Some interesting articles for your perusal

Came across a couple of interesting articles today (via the Language Learning subreddit). Wanted to pass them along!

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Very interesting. So what ARE the fillers for Welsh everyone?

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Good question Ruth … I’m waiting too.

A lot of that second article (almost all to be honest) seemed like common sense to me and is stuff that I’m already doing but then I thought about some people I know that have been going to lessons for years but shy away from having a conversation with me in Welsh. One guy even says that he knows how to speak Welsh and knows “tons of vocabulary” but lacks practice, all of which he says in English and just will not say anything in Welsh, we have a conversation with me speaking Welsh and him speaking English. So frustrating but what can you do? (rhetorical)

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Couldn’t agree more gruntius! I’m only up to Lesson 10, Course 1 Northern but I am v excited at the thought of actually knowing enough to codger up some kind of conversation with other Welsh speakers! I can’t see the point of all the effort spent learning it if I don’t give it a go , especially next time I’m in Wales…and I’m sure native Welsh speakers are like people the world over, and really quite pleased if a non speaker makes any kind of effort even if it is just ‘bore da’!
I agree the other article was largely what Aran tells us to do on this site…make up sentences in your head each day, say them out loud, keep thinking how you would say things in Welsh…I’m really trying on that score, and said to my puzzled dog just now 'Wyt ti eisiau mynd i ‘grandma’s?’!! ( i don’t know grandma yet!)

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And, of course, you already are at that point. Are you chatting in Welsh already?

Grandma :older_woman: is nain (nine 9). :+1:

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If he’s waiting for a golden moment, when it’ll come together perfectly and, he can cover every base fluently…Well, he’s deluded it isn’t going to happen.
For sixteen years, I could follow the gist of many conversations and use pat phrases; and had loads of vocab - which I couldn’t pronounce: but unless your prepared to, stumble,fall flat on your face, get up to fall over and over in the gladiatorial arena of,actually speaking the language…forget it.

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Oooh! Thank you! I can ask him completely in Welsh now!! Im mostly chatting away to myself in Welsh as I don’t know anyone around me who speaks Welsh.

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You’ll soon be getting the Welsh speakers discount when your out and about in the shops of the Cymru Gymraeg. This can, and sometimes does, include: bigger ice creams, free taxi rides, the bus driver dropping you of at the door of the pub…Yep!!! There’s loads of freebies and upgrades coming your way. :wink:

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Oh, yay! So happy to see that this started a bit of a conversation.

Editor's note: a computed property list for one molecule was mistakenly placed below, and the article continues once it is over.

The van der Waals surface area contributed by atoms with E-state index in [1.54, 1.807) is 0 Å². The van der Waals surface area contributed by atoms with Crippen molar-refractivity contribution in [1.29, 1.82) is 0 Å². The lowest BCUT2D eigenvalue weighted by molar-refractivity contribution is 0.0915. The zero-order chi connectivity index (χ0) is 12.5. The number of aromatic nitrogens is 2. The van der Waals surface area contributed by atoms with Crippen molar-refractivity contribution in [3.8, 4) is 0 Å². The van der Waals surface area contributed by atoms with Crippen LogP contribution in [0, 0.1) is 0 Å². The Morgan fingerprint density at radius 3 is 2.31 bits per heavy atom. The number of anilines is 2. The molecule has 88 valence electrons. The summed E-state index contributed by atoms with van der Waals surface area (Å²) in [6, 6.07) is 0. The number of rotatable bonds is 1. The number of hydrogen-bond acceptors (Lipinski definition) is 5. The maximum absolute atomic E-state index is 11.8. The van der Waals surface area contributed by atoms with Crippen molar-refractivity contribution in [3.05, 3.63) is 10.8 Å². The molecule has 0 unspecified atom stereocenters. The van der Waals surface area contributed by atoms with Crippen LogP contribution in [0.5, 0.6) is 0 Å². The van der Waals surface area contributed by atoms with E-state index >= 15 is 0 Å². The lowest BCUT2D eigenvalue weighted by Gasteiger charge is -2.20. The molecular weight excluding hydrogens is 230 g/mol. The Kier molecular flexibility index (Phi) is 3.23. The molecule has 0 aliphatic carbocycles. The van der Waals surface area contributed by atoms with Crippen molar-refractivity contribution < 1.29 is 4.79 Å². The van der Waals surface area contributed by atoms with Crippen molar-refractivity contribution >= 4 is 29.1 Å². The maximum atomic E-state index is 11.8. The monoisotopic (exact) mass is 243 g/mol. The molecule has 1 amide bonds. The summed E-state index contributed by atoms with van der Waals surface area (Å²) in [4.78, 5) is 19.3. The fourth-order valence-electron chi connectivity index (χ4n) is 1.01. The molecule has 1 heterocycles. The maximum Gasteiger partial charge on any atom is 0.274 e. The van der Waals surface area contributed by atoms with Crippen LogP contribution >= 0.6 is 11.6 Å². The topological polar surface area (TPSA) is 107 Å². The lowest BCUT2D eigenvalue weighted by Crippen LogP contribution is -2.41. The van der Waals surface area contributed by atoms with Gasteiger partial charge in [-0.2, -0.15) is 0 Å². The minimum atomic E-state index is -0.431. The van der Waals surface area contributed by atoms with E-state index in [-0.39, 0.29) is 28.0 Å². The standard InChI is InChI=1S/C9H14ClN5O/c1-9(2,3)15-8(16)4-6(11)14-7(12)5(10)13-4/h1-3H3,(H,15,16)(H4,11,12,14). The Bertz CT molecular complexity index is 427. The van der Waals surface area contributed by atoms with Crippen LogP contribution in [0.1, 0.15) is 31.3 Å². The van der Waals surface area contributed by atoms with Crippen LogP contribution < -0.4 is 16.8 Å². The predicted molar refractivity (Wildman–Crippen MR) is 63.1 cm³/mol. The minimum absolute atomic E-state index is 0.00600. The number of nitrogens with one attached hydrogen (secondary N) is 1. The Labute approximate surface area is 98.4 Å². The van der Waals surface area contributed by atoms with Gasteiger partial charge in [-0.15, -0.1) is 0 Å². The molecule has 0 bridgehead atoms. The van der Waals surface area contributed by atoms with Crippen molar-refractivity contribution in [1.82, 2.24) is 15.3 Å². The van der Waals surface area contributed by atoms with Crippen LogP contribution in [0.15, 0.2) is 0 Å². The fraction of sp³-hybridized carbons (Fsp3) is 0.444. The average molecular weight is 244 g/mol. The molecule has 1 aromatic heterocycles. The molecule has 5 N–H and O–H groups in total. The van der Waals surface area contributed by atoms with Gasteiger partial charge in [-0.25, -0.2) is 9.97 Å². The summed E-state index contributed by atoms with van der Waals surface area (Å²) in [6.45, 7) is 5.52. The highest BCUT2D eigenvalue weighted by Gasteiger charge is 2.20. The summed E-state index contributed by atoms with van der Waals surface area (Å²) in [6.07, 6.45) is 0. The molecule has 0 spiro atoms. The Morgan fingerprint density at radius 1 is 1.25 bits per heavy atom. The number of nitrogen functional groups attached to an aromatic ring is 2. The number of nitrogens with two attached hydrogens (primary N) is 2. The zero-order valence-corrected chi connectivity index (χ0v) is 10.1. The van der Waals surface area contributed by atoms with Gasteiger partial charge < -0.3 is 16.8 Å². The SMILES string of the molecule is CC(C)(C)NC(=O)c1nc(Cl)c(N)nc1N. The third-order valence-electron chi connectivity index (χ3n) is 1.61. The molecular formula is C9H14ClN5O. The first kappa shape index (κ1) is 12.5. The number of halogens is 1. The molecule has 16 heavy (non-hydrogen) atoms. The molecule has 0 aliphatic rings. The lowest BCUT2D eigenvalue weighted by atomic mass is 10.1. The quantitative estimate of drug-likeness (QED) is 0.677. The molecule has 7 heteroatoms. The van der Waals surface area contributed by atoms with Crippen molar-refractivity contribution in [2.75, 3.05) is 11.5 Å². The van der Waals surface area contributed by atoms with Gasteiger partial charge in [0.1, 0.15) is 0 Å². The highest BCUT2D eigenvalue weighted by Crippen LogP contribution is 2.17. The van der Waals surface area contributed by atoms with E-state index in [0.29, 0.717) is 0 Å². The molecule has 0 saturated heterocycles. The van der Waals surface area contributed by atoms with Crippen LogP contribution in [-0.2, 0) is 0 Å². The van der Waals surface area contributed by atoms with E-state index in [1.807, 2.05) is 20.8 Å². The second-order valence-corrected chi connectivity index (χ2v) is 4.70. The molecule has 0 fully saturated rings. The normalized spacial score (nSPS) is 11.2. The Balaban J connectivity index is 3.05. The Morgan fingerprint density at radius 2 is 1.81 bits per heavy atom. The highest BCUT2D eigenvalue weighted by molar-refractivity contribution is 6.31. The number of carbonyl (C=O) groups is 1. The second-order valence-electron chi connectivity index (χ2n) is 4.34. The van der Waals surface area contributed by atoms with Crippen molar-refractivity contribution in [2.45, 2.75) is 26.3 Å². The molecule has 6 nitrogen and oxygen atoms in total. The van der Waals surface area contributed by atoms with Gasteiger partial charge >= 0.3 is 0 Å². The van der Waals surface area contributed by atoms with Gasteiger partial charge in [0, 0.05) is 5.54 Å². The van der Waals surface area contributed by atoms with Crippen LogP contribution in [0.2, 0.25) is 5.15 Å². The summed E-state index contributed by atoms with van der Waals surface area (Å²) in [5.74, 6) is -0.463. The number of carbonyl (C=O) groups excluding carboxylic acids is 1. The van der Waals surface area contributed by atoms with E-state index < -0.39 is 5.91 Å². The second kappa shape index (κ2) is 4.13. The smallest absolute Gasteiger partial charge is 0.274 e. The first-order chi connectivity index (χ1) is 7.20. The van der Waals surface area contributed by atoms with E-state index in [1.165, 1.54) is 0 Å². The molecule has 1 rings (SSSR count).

Yes, I would love to know what the Welsh “fillers” are, too. Interestingly (maybe), I have a natural tendency to want to say, “Em,” when I’m speaking Welsh (to myself, of course, deep in the heart of Texas). I have no idea if that is an “actual” filler that Welsh speakers use, though.

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On radio BBC Cymru, I often hear people say something like “ch’mod”. I think it means “you know” but I’m not sure. But people use it very often, sometimes in every sentence.

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Yes, it does :sunny: From ‘chi’n gwybod’… :sunny:

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When first started work in a drawing office there was a lovely Polish draughtsman, one of the previous Poles who were stranded here after the war, and he had some delightful fillers: ‘that is to say’, ‘so to speak’ and ‘more or less’, and sometimes he’s say all three fillers while looking for his next English word. In Welsh are we stuck with a quick ch’mod or is there something longer?

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Yup, my Dad’s best mate, also Polish, used to do exactly that interspersed with a fantastic selection of imaginative combinations of swearwords. He was absolutely great and bred my first dog😃

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Or mamgu (mam ghee) in the South

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Fillers:

an obvious one is “wel”.

On RaR I notice “yli” a lot, which I think literally means “you see”.

Then there is “(a) dweud y gwir” which is literally “(to) tell the truth”, but Gareth King’s MW Dictionary says is more like “actually”.

Wonder how you would translate “Grandma’s” colloquially? “Ty Nain (or Mam-gu)” would work presumably, but is there a more natural way?

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Is there an equivalent of ''uh" or “um” in Welsh?

I think you’d usually hear just ‘yyyyy’ (which sounds like a lengthy ‘er’) or just ‘um’…

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Haha, alright, cool.

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